- Heredity: Mendelian inheritance, incomplete dominance, x-linkage, polyallelic and polygenic traits
- Meiosis: random assortment of chromosomes into gametes, selection of gametes to create offspring
- DNA to trait: locations of genes on chromosomes, transcription, translation, mutations, functions of proteins in creating traits
How does Geniverse work? Students play through four levels of challenges using highly interactive, creative software that includes a compelling storyline and authentic genetic data. Students who use Geniverse software learn to reason their way through genetic challenges by crafting experiments that probe for information and answers, generating their own data sets and conclusions.
What exactly are students breeding? Just as the mouse is a genetic model for humans, in Geniverse the "drake" serves as a model organism for dragons. These fantastical creatures have proven to be compelling for students of all ages, and have been created for Geniverse using real-world genes and traits. The breeding is virtual!
How complex is the drake genome? The drake genome comes from real-world animals, including mouse, lizard and stickleback fish. For example, the drake's "armor" plates are encoded by a real gene involved in generating some typical properties of skin: scales in anole lizards, and hair and sweat glands in mammals, including humans. Both simple and complex traits are distributed on the three pairs of drake chromosomes. Students encounter genes following Mendelian dominant/recessive patterns, incomplete dominance and x-linkage, as well as polyallelic and polygenic traits.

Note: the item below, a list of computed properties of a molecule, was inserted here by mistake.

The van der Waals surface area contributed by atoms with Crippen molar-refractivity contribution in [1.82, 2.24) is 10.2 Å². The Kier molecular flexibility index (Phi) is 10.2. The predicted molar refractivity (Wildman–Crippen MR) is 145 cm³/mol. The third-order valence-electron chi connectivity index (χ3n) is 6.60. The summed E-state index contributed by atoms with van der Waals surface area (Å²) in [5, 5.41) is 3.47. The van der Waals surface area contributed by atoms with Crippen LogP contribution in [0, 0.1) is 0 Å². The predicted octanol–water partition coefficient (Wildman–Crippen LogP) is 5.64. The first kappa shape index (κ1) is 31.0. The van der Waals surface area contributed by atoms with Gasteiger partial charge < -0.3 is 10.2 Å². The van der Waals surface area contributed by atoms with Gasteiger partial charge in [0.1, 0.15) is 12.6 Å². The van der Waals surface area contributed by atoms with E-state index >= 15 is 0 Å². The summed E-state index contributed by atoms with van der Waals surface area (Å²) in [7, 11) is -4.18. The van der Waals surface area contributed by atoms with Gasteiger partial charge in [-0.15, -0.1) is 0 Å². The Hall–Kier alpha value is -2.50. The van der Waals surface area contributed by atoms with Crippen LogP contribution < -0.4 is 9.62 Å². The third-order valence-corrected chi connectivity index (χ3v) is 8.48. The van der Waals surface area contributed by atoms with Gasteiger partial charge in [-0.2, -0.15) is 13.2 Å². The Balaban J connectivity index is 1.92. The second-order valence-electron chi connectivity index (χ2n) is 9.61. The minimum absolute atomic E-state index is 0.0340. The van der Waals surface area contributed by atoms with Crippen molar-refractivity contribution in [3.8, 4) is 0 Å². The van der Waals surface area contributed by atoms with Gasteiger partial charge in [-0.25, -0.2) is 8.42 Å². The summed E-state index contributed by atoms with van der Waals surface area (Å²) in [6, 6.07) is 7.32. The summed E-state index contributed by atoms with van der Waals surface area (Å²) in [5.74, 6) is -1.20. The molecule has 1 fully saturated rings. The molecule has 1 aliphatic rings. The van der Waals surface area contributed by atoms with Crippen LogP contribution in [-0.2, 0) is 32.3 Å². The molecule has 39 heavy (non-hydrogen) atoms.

Does Geniverse include scientific argumentation? Yes! Geniverse weaves argumentation into the genetics curriculum:
- Activities pose challenges that are answered with written arguments.
- Students’ claims are supported with evidence from their virtual experiments.
- Students are awarded a quill for submitting their argument to an embedded, class-wide journal.
- Teachers can view all student posts, provide private, formative feedback in the journal, and are advised to choose a subset of the argumentation challenges for summative assessment purposes.
Does Geniverse support deep learning? Yes! Using writing as an approach to argumentation, followed by carefully scaffolded small group discussions, and finally classroom-wide discourse, Geniverse helps teachers and students dive deeper into exploring the mechanisms of genetics. Students are equipped to better understand the bigger picture of genetics—and the importance of scientific argumentation and discourse.
What's the story with these dragons? In Geniverse's illustrated, interactive narrative, students choose a male or female protagonist to follow throughout a quest to heal a sick dragon. They begin their Geniverse adventure as a student in the Drake Breeder's Guild, where they move through four levels of progressively more difficult genetics challenges: Training, Apprentice, Journeyman and Master. Students unlock new chapters of the narrative, pushing the storyline and student interest forward.